In the wake of the announced investigation into the Dudley Group in the West Midlands, chief executive Paula Clark said that current independent analysis shows that the trust is in the 'expected range' for mortality rations. She stated: 'Overall the number of deaths continues to decline against a backdrop of an ageing population with complex health needs. We take mortality indices very seriously and use them as a flag for further reviews of our care. The group is made up of three hospital sites and serves more than 400,000 people living in Dudley and the surrounding areas. Ms Clarke added that she would like to reassure those patients and families that the trust will do everything in its power to ensure patients are safe and well cared for. In May 2012 the news broke that British composer Andrew Downes was left wheelchair-bound after staff at the trust's Russells Hall Hospital failed to diagnose a fractured back.
Mansfield MP Sir Alan Meale has demanded 'immediate action' from Sherwood Forest Hospitals NHS Foundation Trust, which is responsible for the area's King's Mill Hospital after it was announced that it is under investigation. Chad.co.uk reported that Sir Alan was shocked at the news but placed the blame on the current senior management. The news website revealed in January that the Care Quality Commission (CQC) had already contacted the trust regarding high death rates from septicaemia. Eric Morton, chief executive of the trust welcomed the investigation and said that the quality and safety of services is paramount.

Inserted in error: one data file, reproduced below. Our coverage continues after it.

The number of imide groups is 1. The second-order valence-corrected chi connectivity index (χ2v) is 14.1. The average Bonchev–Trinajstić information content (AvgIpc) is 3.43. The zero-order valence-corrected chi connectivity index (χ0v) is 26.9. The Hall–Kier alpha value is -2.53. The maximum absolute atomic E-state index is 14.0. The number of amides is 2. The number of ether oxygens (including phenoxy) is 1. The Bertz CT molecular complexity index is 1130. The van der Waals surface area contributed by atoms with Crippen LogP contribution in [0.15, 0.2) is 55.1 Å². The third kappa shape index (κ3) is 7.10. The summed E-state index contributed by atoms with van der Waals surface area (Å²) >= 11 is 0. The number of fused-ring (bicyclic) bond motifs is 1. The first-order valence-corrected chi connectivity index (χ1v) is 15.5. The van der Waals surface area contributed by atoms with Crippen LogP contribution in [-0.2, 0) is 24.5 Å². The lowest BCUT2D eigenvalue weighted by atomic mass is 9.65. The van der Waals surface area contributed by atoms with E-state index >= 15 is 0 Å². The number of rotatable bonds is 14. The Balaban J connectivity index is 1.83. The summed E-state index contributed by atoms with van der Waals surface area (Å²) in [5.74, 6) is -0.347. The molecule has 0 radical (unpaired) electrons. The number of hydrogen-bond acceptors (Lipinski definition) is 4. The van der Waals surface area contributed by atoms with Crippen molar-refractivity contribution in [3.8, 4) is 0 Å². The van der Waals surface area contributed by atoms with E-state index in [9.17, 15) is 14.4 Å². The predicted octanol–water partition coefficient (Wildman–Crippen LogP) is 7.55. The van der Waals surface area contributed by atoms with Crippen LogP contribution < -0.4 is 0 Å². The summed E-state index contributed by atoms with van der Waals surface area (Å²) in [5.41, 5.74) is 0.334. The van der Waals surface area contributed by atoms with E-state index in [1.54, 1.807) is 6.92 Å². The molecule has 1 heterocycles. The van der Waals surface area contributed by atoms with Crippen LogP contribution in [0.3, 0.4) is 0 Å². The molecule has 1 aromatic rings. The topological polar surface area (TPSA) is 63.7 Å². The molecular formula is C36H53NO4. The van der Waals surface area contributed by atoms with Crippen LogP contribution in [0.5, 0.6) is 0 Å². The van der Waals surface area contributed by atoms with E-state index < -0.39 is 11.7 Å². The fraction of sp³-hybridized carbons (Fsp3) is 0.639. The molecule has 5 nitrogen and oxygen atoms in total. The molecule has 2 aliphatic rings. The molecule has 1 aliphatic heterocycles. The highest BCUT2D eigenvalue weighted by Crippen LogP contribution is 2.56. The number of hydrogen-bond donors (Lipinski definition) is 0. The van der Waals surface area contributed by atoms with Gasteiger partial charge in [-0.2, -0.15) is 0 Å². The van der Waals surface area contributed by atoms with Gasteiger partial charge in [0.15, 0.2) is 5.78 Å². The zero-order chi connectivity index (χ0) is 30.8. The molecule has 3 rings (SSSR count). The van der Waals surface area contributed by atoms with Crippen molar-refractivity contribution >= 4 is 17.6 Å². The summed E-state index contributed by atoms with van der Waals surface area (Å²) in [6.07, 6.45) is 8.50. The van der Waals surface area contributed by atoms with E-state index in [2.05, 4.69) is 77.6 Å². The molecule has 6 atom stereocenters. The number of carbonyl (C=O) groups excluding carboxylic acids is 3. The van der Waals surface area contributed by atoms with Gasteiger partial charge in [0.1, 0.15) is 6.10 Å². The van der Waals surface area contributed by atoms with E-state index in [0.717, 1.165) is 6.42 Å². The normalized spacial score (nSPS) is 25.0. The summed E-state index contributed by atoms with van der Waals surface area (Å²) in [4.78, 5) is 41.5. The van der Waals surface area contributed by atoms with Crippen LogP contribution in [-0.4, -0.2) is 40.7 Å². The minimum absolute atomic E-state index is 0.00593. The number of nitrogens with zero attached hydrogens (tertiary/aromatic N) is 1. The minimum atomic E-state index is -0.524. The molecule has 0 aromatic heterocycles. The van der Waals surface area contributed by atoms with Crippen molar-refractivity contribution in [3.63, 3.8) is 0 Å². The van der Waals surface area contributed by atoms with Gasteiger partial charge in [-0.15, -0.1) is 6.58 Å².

According to Kent online, Medway NHS Foundation Trust, which runs Medway Maritime Hospital in Gillingham, came in the bottom 12 of all 145 English hospital trusts last November. Meanwhile the website states that figures released in 2011 showed that the hospital had 1,745 deaths in a year – 238 more than expected. A spokesperson for the trust said it was doing everything possible to understand the causes of its higher than average mortality rates. In February 2012 the BBC revealed that the trust was one of four in Kent that had seen the amount of compensation paid out for medical negligence claims double in the last seven years.
According to the Birmingham Post, the Burton Hospitals NHS Foundation Trust was previously revealed to be one of five in the Midlands among the worst in the UK for death rates. The Department of Health figures showed that the Burton Hospitals NHS Foundation Trust had 1,257 deaths from April 2010 to March 2011, compared to 1,121 that were expected. The trust will need to show local people that despite what appears to be a persistent problem strong action will be taken to rectify any issues identified. The trust provides services from four main sites: Queen's Hospital, the Treatment Centre, Samuel Johnson Community Hospital and Sir Robert Peel Community Hospital.